Keesing, Felicia, Stacy Mowry, William Bremer, Shannon Duerr, Andrew S. Evans, Ilya R. Fischhoff, Alison F. Hinckley, et al. 2022. “Effects Of Tick-Control Interventions On Tick Abundance, Human Encounters With Ticks, And Incidence Of Tickborne Diseases In Residential Neighborhoods, New York, Usa”. Emerging Infectious Diseases 28 (5). Centers for Disease Control and Prevention (CDC): 957-966. doi:10.3201/eid2805.211146.
Ecke, Frauke, Barbara A. Han, Birger Hörnfeldt, Hussein Khalil, Magnus Magnusson, Navinder J. Singh, and Richard S. Ostfeld. 2022. “Population Fluctuations And Synanthropy Explain Transmission Risk In Rodent-Borne Zoonoses”. Nature Communications 13 (1). Springer Science and Business Media LLC. doi:10.1038/s41467-022-35273-7.
Mowry, Stacy, Jennifer Pendleton, Felicia Keesing, Marissa Teator, and Richard S. Ostfeld. 2022. “Estimates Of Wildlife Species Richness, Occupancy, And Habitat Preference In A Residential Landscape In New York State”. Urban Ecosystems. Springer Science and Business Media LLC. doi:10.1007/s11252-022-01318-4.
Vannier, Edouard, Luciana M Richer, Duy M Dinh, Dustin Brisson, Richard S. Ostfeld, and Maria Gomes-Solecki. 2022. “Deployment Of A Reservoir-Targeted Vaccine Against Borrelia Burgdorferi Reduces The Prevalence Of Babesia Microti Coinfection In Ixodes Scapularis Ticks”. The Journal Of Infectious Diseases, jiac462+. doi:10.1093/infdis/jiac462.
Heske, Edward J, Richard S. Ostfeld, Sergio Ticul Álvarez-Castañeda, Barry J Fox, and William F Laurance. 2022. “Obituary: Dr. William Z. Lidicker, Jr. (1932–2022)”. Journal Of Mammalogy, gyac109+. doi:10.1093/jmammal/gyac109.
Ostfeld, Richard S., and Felicia Keesing. 2022. “The Ecology Of Infectious Diseases: An Homage To Multi-Factor Perspectives”. Therya 13: 39-44, . doi:10.12933/therya-22-1183.
Kumar, D, LP Downs, A Adegoke, E Machtinger, Kelly M. Oggenfuss, Richard S. Ostfeld, M Embers, and S Karim. (FEB) 2022. “An Exploratory Study On The Microbiome Of Northern And Southern Populations Of Ixodes Scapularis Ticks Predicts Changes And Unique Bacterial Interactions”. Pathogens 11 (2). doi:10.3390/pathogens11020130.
Ostfeld, Richard S., Kathleen C. Weathers, David L. Strayer, and Gene E. Likens. 2021. “Ecology Of Lyme Disease”. In Fundamentals Of Ecosystem Science, 2ndnd ed.. London, UK: Academic Press.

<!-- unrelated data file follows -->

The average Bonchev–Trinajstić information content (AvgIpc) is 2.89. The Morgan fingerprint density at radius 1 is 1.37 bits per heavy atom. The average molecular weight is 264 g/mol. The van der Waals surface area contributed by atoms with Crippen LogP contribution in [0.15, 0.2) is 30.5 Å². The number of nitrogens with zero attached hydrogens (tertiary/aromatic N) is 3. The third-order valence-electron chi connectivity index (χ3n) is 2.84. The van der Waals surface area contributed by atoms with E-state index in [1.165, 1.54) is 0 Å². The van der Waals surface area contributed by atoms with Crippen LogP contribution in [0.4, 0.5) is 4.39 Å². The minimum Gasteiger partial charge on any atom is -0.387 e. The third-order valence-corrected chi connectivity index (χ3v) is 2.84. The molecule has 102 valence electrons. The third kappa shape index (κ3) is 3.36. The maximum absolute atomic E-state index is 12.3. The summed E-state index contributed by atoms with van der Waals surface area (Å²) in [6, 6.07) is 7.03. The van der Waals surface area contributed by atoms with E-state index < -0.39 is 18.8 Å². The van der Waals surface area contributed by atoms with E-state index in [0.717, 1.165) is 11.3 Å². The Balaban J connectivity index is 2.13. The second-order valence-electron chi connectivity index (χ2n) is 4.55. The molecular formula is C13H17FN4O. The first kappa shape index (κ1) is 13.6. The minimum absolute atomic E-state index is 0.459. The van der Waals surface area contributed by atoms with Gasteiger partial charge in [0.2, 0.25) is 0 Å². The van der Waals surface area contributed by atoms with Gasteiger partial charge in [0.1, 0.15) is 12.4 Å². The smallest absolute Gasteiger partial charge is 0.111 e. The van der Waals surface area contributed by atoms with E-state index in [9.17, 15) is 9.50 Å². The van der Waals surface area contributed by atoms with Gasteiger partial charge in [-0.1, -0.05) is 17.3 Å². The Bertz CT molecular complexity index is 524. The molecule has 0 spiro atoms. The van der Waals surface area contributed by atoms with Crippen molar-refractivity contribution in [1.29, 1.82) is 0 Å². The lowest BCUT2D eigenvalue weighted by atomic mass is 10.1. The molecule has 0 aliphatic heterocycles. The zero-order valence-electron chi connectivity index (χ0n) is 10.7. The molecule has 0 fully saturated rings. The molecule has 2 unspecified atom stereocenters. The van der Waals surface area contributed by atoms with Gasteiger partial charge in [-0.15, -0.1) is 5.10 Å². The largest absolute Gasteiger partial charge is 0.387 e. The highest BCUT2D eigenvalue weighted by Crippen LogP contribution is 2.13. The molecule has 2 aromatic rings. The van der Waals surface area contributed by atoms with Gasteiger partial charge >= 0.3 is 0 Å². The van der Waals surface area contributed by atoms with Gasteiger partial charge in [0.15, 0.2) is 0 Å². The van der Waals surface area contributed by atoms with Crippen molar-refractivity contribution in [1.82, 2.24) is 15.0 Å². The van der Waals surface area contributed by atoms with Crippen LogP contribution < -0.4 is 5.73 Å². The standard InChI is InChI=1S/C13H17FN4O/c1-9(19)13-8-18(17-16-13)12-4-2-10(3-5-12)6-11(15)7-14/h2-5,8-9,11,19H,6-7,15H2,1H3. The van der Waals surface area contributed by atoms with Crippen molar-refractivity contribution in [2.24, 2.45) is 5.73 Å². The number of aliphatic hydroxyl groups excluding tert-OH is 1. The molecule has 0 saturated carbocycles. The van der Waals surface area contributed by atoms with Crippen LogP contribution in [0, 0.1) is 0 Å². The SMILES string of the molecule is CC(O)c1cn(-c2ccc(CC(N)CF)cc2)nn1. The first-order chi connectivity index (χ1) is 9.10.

Keesing, Felicia, D. J. McHenry, M. H. Hersh, and Richard S. Ostfeld. 2021. “Spatial And Temporal Patterns Of The Emerging Tick-Borne Pathogen Borrelia Miyamotoi In Blacklegged Ticks (Ixodes Scapularis) In New York”. Parasites & Vectors 14 (1). Springer Science and Business Media LLC. doi:10.1186/s13071-020-04569-2.
Keesing, Felicia, and Richard S. Ostfeld. 2021. “Impacts Of Biodiversity And Biodiversity Loss On Zoonotic Diseases”. Proceedings Of The National Academy Of Sciences 118 (17). Proceedings of the National Academy of Sciences: e2023540118. doi:10.1073/pnas.2023540118.
Vila, Montserrat, Alison M Dunn, Franz Essl, Elena Gomez-Diaz, Philip E Hulme, Jonathan M Jeschke, MartÍn A Nunez, et al. 2021. “Viewing Emerging Human Infectious Epidemics Through The Lens Of Invasion Biology”. Bioscience. Oxford University Press (OUP). doi:10.1093/biosci/biab047.
Heaney, Christopher D., Katherine A. Moon, Richard S. Ostfeld, Jonathan Pollak, Melissa N. Poulsen, Annemarie G. Hirsch, Joseph DeWalle, John N. Aucott, and Brian S. Schwartz. 2021. “Relations Of Peri-Residential Temperature And Humidity In Tick-Life-Cycle-Relevant Time Periods With Human Lyme Disease Risk In Pennsylvania, Usa”. Science Of The Total Environment 795. Elsevier BV: 148697. doi:10.1016/j.scitotenv.2021.148697.
Aristizabal-Henao, Juan J., Hannah Brown, Emily K. Griffin, Richard S. Ostfeld, Kelly M. Oggenfuss, Brandon M. Parker, Samantha M. Wisely, and John A. Bowden. 2021. “Ticks As Novel Sentinels To Monitor Environmental Levels Of Per- And Polyfluoroalkyl Substances (Pfas)”. Environmental Science: Processes & Impacts. Royal Society of Chemistry (RSC). doi:10.1039/d1em00209k.
Rubino, Francesca I., Kelly M. Oggenfuss, and Richard S. Ostfeld. 2021. “Effects Of Physical Impairments On Fitness Correlates Of The White-Footed Mouse, Peromyscus Leucopus”. Proceedings Of The Royal Society B: Biological Sciences 288 (1962). The Royal Society. doi:10.1098/rspb.2021.1942.



ecology of lyme disease

Lyme Disease: The Ecology of a Complex System
Oxford University Press, 2011

ostfeld book

Infectious Disease Ecology: Effects of Ecosystems on Disease and of Disease on Ecosystems
Princeton University Press, 2008